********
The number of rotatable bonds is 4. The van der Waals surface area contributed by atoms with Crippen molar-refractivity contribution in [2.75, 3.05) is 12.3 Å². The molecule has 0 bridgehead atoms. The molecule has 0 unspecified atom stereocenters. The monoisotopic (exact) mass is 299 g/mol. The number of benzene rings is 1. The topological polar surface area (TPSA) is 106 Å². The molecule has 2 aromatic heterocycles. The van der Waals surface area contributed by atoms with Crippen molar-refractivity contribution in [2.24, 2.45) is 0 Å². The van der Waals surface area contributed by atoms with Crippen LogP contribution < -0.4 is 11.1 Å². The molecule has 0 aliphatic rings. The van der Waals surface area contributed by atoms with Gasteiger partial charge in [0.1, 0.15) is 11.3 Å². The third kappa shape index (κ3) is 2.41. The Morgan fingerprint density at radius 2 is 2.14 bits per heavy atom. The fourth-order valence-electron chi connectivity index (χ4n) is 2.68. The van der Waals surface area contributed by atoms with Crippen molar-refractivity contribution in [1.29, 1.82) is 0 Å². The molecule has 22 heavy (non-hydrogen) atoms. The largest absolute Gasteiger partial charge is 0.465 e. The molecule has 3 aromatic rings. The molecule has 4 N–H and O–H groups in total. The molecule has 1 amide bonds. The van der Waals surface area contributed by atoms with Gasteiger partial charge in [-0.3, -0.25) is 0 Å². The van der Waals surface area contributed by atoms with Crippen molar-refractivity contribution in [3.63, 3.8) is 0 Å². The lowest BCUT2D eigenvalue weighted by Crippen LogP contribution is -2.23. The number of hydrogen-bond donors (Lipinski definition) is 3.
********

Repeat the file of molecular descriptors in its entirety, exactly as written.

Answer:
The number of rotatable bonds is 4. The van der Waals surface area contributed by atoms with Crippen molar-refractivity contribution in [2.75, 3.05) is 12.3 Å². The molecule has 0 bridgehead atoms. The molecule has 0 unspecified atom stereocenters. The monoisotopic (exact) mass is 299 g/mol. The number of benzene rings is 1. The topological polar surface area (TPSA) is 106 Å². The molecule has 2 aromatic heterocycles. The van der Waals surface area contributed by atoms with Crippen molar-refractivity contribution in [2.24, 2.45) is 0 Å². The van der Waals surface area contributed by atoms with Crippen LogP contribution < -0.4 is 11.1 Å². The molecule has 0 aliphatic rings. The van der Waals surface area contributed by atoms with Gasteiger partial charge in [0.1, 0.15) is 11.3 Å². The third kappa shape index (κ3) is 2.41. The Morgan fingerprint density at radius 2 is 2.14 bits per heavy atom. The fourth-order valence-electron chi connectivity index (χ4n) is 2.68. The van der Waals surface area contributed by atoms with Crippen molar-refractivity contribution in [1.29, 1.82) is 0 Å². The molecule has 22 heavy (non-hydrogen) atoms. The largest absolute Gasteiger partial charge is 0.465 e. The molecule has 3 aromatic rings. The molecule has 4 N–H and O–H groups in total. The molecule has 1 amide bonds. The van der Waals surface area contributed by atoms with Gasteiger partial charge in [-0.3, -0.25) is 0 Å². The van der Waals surface area contributed by atoms with Crippen molar-refractivity contribution in [3.63, 3.8) is 0 Å². The lowest BCUT2D eigenvalue weighted by Crippen LogP contribution is -2.23. The number of hydrogen-bond donors (Lipinski definition) is 3.